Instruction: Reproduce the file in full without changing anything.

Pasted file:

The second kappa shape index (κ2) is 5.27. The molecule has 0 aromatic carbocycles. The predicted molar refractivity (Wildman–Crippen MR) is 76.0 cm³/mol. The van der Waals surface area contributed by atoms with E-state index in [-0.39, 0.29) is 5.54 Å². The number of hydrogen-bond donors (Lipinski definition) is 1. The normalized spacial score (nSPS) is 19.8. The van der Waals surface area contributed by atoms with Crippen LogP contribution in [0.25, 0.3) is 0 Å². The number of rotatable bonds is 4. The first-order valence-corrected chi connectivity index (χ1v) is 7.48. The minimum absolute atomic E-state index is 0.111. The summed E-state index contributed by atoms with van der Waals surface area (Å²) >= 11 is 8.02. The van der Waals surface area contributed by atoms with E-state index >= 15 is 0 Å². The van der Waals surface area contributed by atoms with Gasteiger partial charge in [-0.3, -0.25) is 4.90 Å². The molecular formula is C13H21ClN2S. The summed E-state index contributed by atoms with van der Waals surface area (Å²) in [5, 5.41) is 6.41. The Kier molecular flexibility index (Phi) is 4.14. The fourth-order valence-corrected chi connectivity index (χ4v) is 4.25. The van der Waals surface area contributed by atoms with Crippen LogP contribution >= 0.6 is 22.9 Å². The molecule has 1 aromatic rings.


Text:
The second kappa shape index (κ2) is 5.27. The molecule has 0 aromatic carbocycles. The predicted molar refractivity (Wildman–Crippen MR) is 76.0 cm³/mol. The van der Waals surface area contributed by atoms with E-state index in [-0.39, 0.29) is 5.54 Å². The number of hydrogen-bond donors (Lipinski definition) is 1. The normalized spacial score (nSPS) is 19.8. The van der Waals surface area contributed by atoms with Crippen LogP contribution in [0.25, 0.3) is 0 Å². The number of rotatable bonds is 4. The first-order valence-corrected chi connectivity index (χ1v) is 7.48. The minimum absolute atomic E-state index is 0.111. The summed E-state index contributed by atoms with van der Waals surface area (Å²) >= 11 is 8.02. The van der Waals surface area contributed by atoms with E-state index >= 15 is 0 Å². The van der Waals surface area contributed by atoms with Gasteiger partial charge in [-0.3, -0.25) is 4.90 Å². The molecular formula is C13H21ClN2S. The summed E-state index contributed by atoms with van der Waals surface area (Å²) in [5, 5.41) is 6.41. The Kier molecular flexibility index (Phi) is 4.14. The fourth-order valence-corrected chi connectivity index (χ4v) is 4.25. The van der Waals surface area contributed by atoms with Crippen LogP contribution >= 0.6 is 22.9 Å². The molecule has 1 aromatic rings.